Lee Cain, the former Downing Street and Vote Leave communications chief, left No 10 just before Mr Cummings did.
There had been rumours of a rift between the Vote Leave veterans and other No 10 aides, who didn’t like Mr Cummings’s and Mr Cain’s abrasive style.
There were tales of crackdowns on special advisers suspected of leaking to the media and angry, dismissive behaviour towards Tory MPs, civil servants and even secretaries of state.
None of this will have come as much of a surprise to veteran Cummings watchers.
‘Weirdos and misfits’
Mr Cummings has been in and around the upper reaches of government and the Conservative Party for nearly two decades, and has made a career out of defying conventional wisdom and challenging the established order.
But he has never been a member of the party, and has little time for what he sees as some of the time-servers and publicity addicts that populate the Commons benches.
A longstanding Eurosceptic who cut his campaigning teeth as a director of the anti-euro Business for Sterling group, Mr Cummings’s other passion is changing the way government operates.
He grabbed headlines when he posted an advert on his personal blog for “weirdos and misfits with odd skills” to work in government.
The career civil servants and “public school bluffers” in Whitehall are singularly ill-equipped to take decisions about complex issues, he has argued at great length on his blog.
Instead, he believes, mathematicians and data scientists should be given a far bigger role – and he has made an effort to educate himself in these fields.
As the world now knows, Mr Cummings is a native of Durham, in the North East of England. His father, Robert, was an oil rig engineer and his mother, Morag, a teacher and behavioural specialist.
He went to a state primary school and was then privately educated at Durham School. He graduated from Oxford University with a first-class degree in modern history and spent some time in Russia, where he was involved with an ill-fated attempt to launch an airline, among other projects.
After a stint as campaign director for Business for Sterling, he spent eight months as chief strategy adviser to then Conservative leader Iain Duncan Smith.
He played a key role in the 2004 campaign against an elected regional assembly in his native North East.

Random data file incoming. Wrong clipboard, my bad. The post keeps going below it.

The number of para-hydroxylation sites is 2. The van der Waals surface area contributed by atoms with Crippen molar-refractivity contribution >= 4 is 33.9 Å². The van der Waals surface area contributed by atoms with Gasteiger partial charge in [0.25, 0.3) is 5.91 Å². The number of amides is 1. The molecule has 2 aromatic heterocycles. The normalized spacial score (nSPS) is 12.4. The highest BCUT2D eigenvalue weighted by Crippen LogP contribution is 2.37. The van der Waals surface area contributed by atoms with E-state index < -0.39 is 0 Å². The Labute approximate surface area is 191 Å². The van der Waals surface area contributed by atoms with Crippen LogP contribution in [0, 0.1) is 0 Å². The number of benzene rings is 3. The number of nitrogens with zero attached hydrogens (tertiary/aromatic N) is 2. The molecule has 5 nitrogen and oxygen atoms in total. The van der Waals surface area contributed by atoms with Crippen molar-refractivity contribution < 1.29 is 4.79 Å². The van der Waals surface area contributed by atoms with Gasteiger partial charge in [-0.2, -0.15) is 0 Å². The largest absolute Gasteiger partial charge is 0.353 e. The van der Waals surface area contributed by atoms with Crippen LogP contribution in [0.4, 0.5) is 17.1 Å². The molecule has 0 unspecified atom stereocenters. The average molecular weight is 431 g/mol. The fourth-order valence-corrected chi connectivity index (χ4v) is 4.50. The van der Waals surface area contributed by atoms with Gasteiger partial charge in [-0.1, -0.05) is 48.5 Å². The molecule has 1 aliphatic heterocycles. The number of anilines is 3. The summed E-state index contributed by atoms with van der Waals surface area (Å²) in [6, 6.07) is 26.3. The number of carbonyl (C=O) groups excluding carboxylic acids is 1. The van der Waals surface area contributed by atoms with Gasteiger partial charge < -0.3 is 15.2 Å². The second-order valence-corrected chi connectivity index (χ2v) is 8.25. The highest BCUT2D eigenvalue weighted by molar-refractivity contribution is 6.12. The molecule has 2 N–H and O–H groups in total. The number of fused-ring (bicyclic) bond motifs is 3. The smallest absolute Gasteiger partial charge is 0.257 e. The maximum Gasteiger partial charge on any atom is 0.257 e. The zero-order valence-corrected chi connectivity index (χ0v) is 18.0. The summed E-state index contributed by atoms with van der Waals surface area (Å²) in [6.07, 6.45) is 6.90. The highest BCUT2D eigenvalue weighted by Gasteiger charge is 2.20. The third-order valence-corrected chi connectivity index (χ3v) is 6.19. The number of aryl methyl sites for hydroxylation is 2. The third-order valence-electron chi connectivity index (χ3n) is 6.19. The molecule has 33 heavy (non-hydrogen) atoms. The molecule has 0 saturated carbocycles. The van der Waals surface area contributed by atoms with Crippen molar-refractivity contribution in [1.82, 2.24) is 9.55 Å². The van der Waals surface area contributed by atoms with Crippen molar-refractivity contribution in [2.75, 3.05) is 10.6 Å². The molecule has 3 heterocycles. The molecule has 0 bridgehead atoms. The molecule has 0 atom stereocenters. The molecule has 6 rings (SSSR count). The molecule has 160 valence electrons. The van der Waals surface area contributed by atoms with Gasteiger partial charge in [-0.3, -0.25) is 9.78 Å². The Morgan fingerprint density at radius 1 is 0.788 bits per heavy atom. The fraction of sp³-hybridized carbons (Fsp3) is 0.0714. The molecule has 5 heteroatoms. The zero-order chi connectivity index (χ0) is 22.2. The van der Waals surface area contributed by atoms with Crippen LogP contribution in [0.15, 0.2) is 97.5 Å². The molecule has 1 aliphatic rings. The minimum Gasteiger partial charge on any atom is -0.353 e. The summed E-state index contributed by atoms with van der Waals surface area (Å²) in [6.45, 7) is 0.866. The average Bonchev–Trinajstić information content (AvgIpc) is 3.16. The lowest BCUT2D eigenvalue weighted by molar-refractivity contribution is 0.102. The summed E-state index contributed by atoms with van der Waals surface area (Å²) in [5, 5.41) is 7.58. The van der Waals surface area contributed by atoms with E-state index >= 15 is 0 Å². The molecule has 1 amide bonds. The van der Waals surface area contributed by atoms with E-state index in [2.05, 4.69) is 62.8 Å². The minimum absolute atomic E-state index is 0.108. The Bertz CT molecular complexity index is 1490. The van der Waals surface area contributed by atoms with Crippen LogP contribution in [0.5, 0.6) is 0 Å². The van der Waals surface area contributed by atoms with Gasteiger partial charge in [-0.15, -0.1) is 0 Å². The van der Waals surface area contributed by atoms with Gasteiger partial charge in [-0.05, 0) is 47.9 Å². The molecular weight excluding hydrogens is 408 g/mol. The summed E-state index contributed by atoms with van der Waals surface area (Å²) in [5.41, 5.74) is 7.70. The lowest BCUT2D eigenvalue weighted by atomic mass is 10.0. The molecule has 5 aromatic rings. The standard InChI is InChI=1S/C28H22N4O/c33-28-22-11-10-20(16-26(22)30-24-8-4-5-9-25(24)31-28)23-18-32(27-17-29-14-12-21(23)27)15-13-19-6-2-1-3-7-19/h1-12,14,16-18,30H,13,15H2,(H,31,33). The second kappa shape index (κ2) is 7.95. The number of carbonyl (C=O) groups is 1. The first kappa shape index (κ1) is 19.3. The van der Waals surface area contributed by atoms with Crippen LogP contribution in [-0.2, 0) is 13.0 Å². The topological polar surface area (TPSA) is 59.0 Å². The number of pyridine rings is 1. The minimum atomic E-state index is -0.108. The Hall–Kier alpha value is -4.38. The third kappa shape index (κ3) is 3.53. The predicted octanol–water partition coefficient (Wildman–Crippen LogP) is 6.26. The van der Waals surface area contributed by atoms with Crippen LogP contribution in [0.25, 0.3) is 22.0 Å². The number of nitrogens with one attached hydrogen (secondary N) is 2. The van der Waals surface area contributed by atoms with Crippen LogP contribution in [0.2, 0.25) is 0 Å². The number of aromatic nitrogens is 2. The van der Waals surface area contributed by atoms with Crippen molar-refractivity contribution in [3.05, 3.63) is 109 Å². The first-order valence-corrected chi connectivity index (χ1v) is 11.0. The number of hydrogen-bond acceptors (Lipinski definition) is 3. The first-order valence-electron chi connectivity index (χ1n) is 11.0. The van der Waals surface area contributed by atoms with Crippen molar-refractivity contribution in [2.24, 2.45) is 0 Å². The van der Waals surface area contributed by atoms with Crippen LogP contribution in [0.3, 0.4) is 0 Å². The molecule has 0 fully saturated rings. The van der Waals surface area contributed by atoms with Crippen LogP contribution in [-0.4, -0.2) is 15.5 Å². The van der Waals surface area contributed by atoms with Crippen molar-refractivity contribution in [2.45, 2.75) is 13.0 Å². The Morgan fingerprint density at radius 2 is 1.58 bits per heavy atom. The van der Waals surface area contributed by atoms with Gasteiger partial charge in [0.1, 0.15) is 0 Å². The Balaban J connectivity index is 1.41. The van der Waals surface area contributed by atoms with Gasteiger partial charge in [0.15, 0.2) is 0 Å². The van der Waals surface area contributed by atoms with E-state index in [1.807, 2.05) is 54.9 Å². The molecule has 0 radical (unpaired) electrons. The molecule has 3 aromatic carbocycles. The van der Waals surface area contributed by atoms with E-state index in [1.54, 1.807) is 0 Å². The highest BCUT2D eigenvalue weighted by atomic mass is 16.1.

In what turned out to be a dry run for the Brexit campaign, the North East Says No team won the referendum with a mix of eye-catching stunts – including an inflatable white elephant – and snappy slogans that tapped into the growing anti-politics mood among the public.
He is then said to have retreated to his father’s farm, in County Durham, where he spent his time reading science and history books in an effort to attain a better understanding of the world.
He re-emerged in 2007 as a special adviser to Michael Gove, who became education secretary in 2010 and turned out to be something of a kindred spirit.
The pair would rail against what they called “the blob” – the informal alliance of senior civil servants and teachers’ unions that sought, in their opinion, to frustrate their attempts at reform.
He left of his own accord to set up a free school, having alienated a number of senior people in the education ministry and the Conservative Party.
He once described former Brexit Secretary David Davis as “thick as mince” and as “lazy as a toad” and irritated David Cameron, the then prime minister, who called him a “career psychopath”.
His appointment as head of the Vote Leave campaign – dramatised in Channel 4 drama Brexit: The Uncivil War – was seen as a risk worth taking by those putting the campaign together but he left a controversial legacy.
Vote Leave was found to have broken electoral law over spending limits by the Electoral Commission and Mr Cummings was held in contempt of Parliament for failing to respond to a summons to appear before and give evidence to the Culture, Media and Sport Select Committee.
On the few occasions he has been scrutinised by MPs, there have often been rhetorical fireworks and bad blood on both sides.